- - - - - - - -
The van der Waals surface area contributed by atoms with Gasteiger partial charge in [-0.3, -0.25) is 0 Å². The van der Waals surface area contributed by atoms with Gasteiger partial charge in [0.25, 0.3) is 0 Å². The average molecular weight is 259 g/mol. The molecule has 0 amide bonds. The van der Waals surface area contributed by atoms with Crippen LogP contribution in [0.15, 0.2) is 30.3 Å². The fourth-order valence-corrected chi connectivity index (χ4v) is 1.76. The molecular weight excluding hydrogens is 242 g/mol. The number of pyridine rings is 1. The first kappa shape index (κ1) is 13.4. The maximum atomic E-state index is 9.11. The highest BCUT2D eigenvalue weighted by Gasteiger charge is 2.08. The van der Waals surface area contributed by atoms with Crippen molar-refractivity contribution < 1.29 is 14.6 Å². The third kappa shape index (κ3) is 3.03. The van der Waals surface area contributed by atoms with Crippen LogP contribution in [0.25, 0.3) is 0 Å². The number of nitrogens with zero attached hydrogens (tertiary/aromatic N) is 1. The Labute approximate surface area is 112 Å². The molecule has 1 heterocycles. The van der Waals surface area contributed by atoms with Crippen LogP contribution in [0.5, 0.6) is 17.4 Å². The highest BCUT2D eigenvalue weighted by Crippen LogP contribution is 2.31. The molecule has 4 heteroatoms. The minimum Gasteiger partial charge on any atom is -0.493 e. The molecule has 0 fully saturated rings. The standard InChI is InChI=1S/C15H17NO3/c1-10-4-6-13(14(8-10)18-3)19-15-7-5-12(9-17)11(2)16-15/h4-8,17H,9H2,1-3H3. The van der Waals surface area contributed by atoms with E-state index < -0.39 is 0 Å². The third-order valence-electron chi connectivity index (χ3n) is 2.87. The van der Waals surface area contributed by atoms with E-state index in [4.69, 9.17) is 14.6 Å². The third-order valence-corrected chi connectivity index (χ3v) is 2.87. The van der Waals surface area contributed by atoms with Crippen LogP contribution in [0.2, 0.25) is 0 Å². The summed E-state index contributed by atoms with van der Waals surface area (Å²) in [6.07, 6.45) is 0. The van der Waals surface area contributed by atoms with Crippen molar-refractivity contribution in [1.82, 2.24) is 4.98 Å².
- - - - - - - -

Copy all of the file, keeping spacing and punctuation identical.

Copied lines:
The van der Waals surface area contributed by atoms with Gasteiger partial charge in [-0.3, -0.25) is 0 Å². The van der Waals surface area contributed by atoms with Gasteiger partial charge in [0.25, 0.3) is 0 Å². The average molecular weight is 259 g/mol. The molecule has 0 amide bonds. The van der Waals surface area contributed by atoms with Crippen LogP contribution in [0.15, 0.2) is 30.3 Å². The fourth-order valence-corrected chi connectivity index (χ4v) is 1.76. The molecular weight excluding hydrogens is 242 g/mol. The number of pyridine rings is 1. The first kappa shape index (κ1) is 13.4. The maximum atomic E-state index is 9.11. The highest BCUT2D eigenvalue weighted by Gasteiger charge is 2.08. The van der Waals surface area contributed by atoms with Crippen molar-refractivity contribution < 1.29 is 14.6 Å². The third kappa shape index (κ3) is 3.03. The van der Waals surface area contributed by atoms with Crippen LogP contribution in [0.25, 0.3) is 0 Å². The number of nitrogens with zero attached hydrogens (tertiary/aromatic N) is 1. The Labute approximate surface area is 112 Å². The molecule has 1 heterocycles. The van der Waals surface area contributed by atoms with Crippen LogP contribution in [0.5, 0.6) is 17.4 Å². The highest BCUT2D eigenvalue weighted by Crippen LogP contribution is 2.31. The molecule has 4 heteroatoms. The minimum Gasteiger partial charge on any atom is -0.493 e. The molecule has 0 fully saturated rings. The standard InChI is InChI=1S/C15H17NO3/c1-10-4-6-13(14(8-10)18-3)19-15-7-5-12(9-17)11(2)16-15/h4-8,17H,9H2,1-3H3. The van der Waals surface area contributed by atoms with E-state index < -0.39 is 0 Å². The third-order valence-electron chi connectivity index (χ3n) is 2.87. The van der Waals surface area contributed by atoms with E-state index in [4.69, 9.17) is 14.6 Å². The third-order valence-corrected chi connectivity index (χ3v) is 2.87. The van der Waals surface area contributed by atoms with Crippen LogP contribution in [0.2, 0.25) is 0 Å². The summed E-state index contributed by atoms with van der Waals surface area (Å²) in [6.07, 6.45) is 0. The van der Waals surface area contributed by atoms with Crippen molar-refractivity contribution in [1.82, 2.24) is 4.98 Å².